“Hey there, buddy! How’s your day going?”
Holy crap. Did I just hear that? From the mouth of a 28-month-old child? Much of what comes out of his mouth is programmed, repeating what he has heard in other settings. Where did he hear THAT one?
He also was using it quite appropriately, in a conversation between two of his dinosaurs. Maybe something from one of his new favorite shows, Dinosaur Train? Whatever. It’s cool. He’s learning the ins and outs of small talk, and practicing with his toys.
Yesterday he made sure to let his cars know that he had to check out for a moment,
“I have to get my diaper changed. I’ll be right back. Okay?”
(In another voice) “Okay!”
“I’ll be right back. I’m going to my room.” He waddled off…
Small talk. What does it matter? Why do we need to fill the dead space in the room with “idle” chatter?
Well, it keeps us connected. It helps us to know what’s going on, and tunes us into subtle undertones and accompanying body language. Comments about the weather may tell us much about someone’s daily challenges. And, some people just don’t like silence.
It may also tell us whether or not someone finds interest in the day-to-day, ordinary things in life.
I have known many, often highly intelligent, people who had great difficulty with the nuances of everyday life. If you actually know the Krebs cycle, got an “A” in organic chemistry, or have read all of Marx, Kant and Nietzsche, then a cheery “How’s the weather?” probably seems banal to the point of ridicule. Yet, waiting for the extraordinary to land at one’s doorstep seems like a great way to lose much of one’s life.
“Cold enough for ya?” can certainly be maddening on the surface. Yet, what it means is that someone finds me worth a connection. There are days where I long for that, especially in such a long, cold, isolating winter.
I hope Jay will enjoy chit-chat. He already seems to have a knack for it. We’ll look for ways to find an exceptional life within the world of the ordinary. He has brought a new excitement to pizza-making. After he helped me to sprinkle cheese and vegetables on our pizza Wednesday night, he charged the door when Laura walked in. Hopping up and down like a kangaroo, he yelled “MOMMY! MOMMY! I made PIZZA! I made PIZZAI I SPRINKLED! I SPRINKLED!!!!!”
I’m glad he got the part about making pizza out there first. I can only imagine opening the door to be greeted by my 2-year-old child yelling that he “sprinkled”.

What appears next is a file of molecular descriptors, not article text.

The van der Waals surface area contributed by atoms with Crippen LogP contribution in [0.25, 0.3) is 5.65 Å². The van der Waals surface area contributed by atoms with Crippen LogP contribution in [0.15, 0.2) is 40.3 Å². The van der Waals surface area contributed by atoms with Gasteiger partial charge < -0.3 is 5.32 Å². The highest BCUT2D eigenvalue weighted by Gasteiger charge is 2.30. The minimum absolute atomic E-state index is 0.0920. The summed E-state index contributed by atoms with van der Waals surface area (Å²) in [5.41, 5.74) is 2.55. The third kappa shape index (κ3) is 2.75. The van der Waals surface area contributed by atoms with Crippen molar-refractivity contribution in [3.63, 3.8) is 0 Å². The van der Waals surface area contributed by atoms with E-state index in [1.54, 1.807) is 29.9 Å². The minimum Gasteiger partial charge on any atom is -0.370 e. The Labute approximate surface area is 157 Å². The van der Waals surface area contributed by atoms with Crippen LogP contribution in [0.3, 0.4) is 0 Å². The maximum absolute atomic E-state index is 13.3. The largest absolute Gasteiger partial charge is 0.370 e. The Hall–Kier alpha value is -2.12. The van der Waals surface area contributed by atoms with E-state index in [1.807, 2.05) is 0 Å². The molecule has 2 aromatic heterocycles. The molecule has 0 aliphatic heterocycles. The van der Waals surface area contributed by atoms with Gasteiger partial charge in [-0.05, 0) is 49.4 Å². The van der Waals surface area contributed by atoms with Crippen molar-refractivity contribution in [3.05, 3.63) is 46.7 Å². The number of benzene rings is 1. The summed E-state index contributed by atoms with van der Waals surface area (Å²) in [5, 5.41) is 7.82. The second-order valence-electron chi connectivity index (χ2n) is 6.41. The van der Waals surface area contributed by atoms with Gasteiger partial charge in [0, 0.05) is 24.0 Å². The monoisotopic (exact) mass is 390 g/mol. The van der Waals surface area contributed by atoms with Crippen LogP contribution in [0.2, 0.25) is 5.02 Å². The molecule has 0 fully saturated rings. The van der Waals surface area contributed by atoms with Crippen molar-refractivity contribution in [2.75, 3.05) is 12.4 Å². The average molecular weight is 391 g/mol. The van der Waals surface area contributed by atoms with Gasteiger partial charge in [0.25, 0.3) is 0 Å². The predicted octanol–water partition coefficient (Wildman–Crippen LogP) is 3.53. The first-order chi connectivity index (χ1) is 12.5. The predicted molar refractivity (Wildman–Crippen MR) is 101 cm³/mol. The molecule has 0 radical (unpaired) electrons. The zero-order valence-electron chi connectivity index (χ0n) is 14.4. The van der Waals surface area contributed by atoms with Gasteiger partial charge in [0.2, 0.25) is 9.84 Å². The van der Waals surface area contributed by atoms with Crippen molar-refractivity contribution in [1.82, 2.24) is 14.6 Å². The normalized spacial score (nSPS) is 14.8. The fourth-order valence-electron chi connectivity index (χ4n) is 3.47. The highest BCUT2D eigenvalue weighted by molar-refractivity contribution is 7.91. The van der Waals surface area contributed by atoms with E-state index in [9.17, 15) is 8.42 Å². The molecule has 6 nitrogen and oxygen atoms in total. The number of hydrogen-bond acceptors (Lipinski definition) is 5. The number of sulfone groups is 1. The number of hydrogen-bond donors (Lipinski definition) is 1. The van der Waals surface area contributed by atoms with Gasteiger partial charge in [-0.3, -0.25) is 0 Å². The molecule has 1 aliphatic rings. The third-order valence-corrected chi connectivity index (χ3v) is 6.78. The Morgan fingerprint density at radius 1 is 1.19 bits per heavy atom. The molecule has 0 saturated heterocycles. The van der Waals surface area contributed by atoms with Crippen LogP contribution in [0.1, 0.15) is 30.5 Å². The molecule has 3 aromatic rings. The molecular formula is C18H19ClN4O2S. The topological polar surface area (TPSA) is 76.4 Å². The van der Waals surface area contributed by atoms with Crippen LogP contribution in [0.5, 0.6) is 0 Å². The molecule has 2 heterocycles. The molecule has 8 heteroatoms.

Pizza making is now on the list of “Big Deals.” It’s big for him, but now it has become a big deal for me as well. It’s hard to deny the infectious nature of a child, carefully studying, then adjusting my instructions to fit his own agenda, and bouncing around the house in excitement.
In this never-ending winter, the ability to re-invent the living room has been critical to our survival. Window crayons have turned our south-facing wall of light into an ever-changing mural. Jay’s growing ability to hold things with his chubby fingers makes painting an option. A few new reading books, play-doh, and crayons are great staple activities. We can’t always drive to a party palace for bouncy houses, but his crib mattress, pulled out onto the living room floor, fills the gap nicely (we have just enough couch cushions and bean bag chairs to pad the landing zone).
The calendar will have taken us well into April before the grass reappears, as the snow runs off or is absorbed into the ground. I expect a late and long mud season. Eventually, the simple things of spring will bring us new lessons- flowers, eggs in nests, leaves and buds, the greening of the grass.
The new hay shed needs a couple of coats of paint. THAT should be fun. I’ll be fencing in the garden this year (Laura is tired of sharing so much of the fruits of her hard work with the deer and rodentia). There will be sticks to pick up in the yard. Oh yeah. There will be balls to kick and throw, and we’ll probably move up to a big boy swing this year. So much to do!
It IS about the simple things, things that happen every day. We are surrounded by the extraordinary every day. On one of my very first Outward Bound courses, we were joined by China Galland, author of “Women in the Wilderness”. China’s epic 10-year journey was chronicled in “Longing for Darkness: Tara and the Black Madonna”, a study of female faces of “god” from around the world. Although she was there to observe the women instructors with whom I worked, she was gracious and warm with me. We had numerous, meaningful conversations. I was grateful not to be marginalized by having a Y chromosome, and told her so.
In “Women in the Wilderness”, China wrote that our main task is to:
“become leaders of our own lives, heroes of our own stories. We have only to find out what that means.”
We can wait and wait, forever in search of the exceptional, the epiphanous, the wondrous, the A-HA moment, growing old and tired and jaded, wondering what happened? How did life become so dull? Worse, we can become lofty and arrogant at those who seem so happy with the ordinary and simple. I hope that I will remember to reach out anyway, and let Jay see that sometimes the best thing to say could be,
“Warm enough for ya?”